Geeks logo

Boston Strangler - A Hulu Movie Review

'Boston Strangler' documents the hard work of two professional women.

By Marielle SabbagPublished about a year ago 3 min read

We better start this news story.

Boston Stranger is a 2023 Hulu film. Based on the brutal 1965 serial killer attacks in Boston, Loretta McLaughlin and Jean Cole document the murders in the newspaper. Ignoring sexist remarks, they connect the pieces of Boston’s most notorious serial killer.

Movies about journalism stories have gained more ground recently. I appreciate these types of movies. Stories need recognition for a reason. Boston Strangler is your average newspaper story that documents the hard work of two professional women. Other than that, the story doesn’t occupy much excitement.

Loretta McLaughlin is a role I’d never expect from Keira Knightley. She was terrific, carrying the film as an excellent leading force. Loretta McLaughlin is someone who deserved credit, especially in a time when women’s recognition was ignored. Nervous at first, Loretta finds her ground, ready for action. She evolves into a more confident person.

Knightley and Carrie Coon were spectacular. They worked well together, showcasing a positive example of women's leadership, especially in the 60s. Although she is more professional, Jean never upstages Loretta. She gives her advice on how to improve.

Most of the roles in Boston Strangler are the typical characters you’d see in a journalism film; the boss, the husband, and the evil serial killer. Acting is delivered well by Alessandro Nivola, Chris Cooper, David Dasmalchian, Morgan Spector, and Bill Camp.

The main direction for Dastmalchian’s portrayal of the serial killer was to be intimidating. That’s about it. Boston Strangler is about the two reporters but the assassin needed more development. The film’s history about the serial killer was still fuzzy based on the actual events. The perpetrator still felt like an enigma.

Other storylines were included to take a break from the serial killer features. Loretta’s time at home decreases each day. Tolerant at first, Loretta’s husband (Spector) grows impatient and disappointed.

The setup for Boston Strangler is similar to Spotlight, Zodiac, and She Said. That’s not a problem. These stories share similar elements. Dialogue is written sharply and with personality. Rambling on in one case study, interview, and conversation after the next, the story was flat. Boston Strangler is an informative movie but where’s the excitement?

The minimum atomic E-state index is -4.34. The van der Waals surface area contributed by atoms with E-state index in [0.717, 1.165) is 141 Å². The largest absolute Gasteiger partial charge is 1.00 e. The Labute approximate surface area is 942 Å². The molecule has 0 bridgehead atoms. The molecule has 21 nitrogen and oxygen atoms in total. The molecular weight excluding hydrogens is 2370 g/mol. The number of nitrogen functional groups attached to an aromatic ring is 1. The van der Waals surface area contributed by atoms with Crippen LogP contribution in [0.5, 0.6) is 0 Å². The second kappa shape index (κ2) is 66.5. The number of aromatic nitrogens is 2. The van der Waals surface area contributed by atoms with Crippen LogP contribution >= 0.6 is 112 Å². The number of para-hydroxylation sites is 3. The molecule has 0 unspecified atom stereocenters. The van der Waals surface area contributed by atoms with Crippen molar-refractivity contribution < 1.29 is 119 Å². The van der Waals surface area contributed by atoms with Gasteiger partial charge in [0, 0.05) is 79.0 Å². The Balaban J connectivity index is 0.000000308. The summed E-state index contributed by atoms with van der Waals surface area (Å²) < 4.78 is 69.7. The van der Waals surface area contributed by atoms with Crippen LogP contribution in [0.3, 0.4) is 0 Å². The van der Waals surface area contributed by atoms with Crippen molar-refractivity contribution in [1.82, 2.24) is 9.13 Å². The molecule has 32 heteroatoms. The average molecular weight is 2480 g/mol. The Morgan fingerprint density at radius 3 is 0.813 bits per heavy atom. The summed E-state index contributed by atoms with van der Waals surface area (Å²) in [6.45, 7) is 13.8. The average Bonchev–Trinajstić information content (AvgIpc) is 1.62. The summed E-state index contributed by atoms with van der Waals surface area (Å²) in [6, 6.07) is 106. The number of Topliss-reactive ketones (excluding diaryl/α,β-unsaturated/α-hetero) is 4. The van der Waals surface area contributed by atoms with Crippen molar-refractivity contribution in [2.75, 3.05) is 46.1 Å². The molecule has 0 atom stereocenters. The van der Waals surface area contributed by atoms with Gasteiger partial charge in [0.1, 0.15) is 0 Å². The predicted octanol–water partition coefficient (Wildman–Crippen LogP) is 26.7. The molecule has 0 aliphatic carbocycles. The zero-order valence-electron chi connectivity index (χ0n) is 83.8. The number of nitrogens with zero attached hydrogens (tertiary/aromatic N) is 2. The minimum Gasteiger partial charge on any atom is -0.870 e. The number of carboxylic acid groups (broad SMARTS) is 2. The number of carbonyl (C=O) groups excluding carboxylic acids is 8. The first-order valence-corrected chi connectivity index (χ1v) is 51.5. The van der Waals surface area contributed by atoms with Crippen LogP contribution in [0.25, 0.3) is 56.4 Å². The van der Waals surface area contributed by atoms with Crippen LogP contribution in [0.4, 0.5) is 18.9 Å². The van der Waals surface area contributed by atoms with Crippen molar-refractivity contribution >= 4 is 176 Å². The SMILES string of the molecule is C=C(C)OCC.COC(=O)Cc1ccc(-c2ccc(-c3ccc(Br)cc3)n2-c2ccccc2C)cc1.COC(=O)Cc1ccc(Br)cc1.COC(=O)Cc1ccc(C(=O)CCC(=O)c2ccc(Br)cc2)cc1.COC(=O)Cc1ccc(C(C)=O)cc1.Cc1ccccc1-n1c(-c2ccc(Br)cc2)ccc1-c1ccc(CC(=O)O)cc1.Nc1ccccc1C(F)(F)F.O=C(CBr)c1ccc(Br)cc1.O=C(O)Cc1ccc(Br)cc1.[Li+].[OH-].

Matt Ruskin didn’t portray enough excitement or a sense of urgency. Characters lack emotion. I lost focus in some parts, like with Loretta’s home life. I wanted to understand Loretta and James’ relationship before Loretta’s career took off. More tension was needed in the third act like how it was built up in the beginning.

No need to adjust your screen if it appears gritty. Matching the film’s tone, the cinematography was tinted dark. Ben Kutchins mixed shadows in with the gloomy atmosphere, intervening in any bright areas. Boston Strangler resembled a film from the 60s. Hairstyles, clothes, and cars accomplished the 60s period.

Violence was kept to a minimum. There were a few suspenseful scenes involving the strangler. Murders transpire offscreen. It is still unsettling listening to the attacks. Cameras would close up on objects, like a leaking faucet as victims cried out for help in the background. The assaults are then described in great detail in the papers.

Boston Strangler was filmed during the pandemic. During filming, actors and crew members took high precautions. Everyone involved got vaccinated. Most of the film was shot in Belmont, Massachusetts like Loretta’s house and the police department. The Winn Brook Elementary School was decoyed as the police station.

Boston Strangler is still an engaging film to check out on Hulu. It’s fantastic that more stories like these have garnered focus.

reviewpop culturemovieentertainmentcelebrities

About the Creator

Marielle Sabbag

Writing has been my passion since I was 11 years old. I love creating stories from fiction, poetry, fanfiction. I enjoy writing movie reviews. I would love to become a creative writing teacher and leave the world inspiring minds.

Reader insights

Be the first to share your insights about this piece.

How does it work?

Add your insights


There are no comments for this story

Be the first to respond and start the conversation.

Sign in to comment

    Find us on social media

    Miscellaneous links

    • Explore
    • Contact
    • Privacy Policy
    • Terms of Use
    • Support

    © 2024 Creatd, Inc. All Rights Reserved.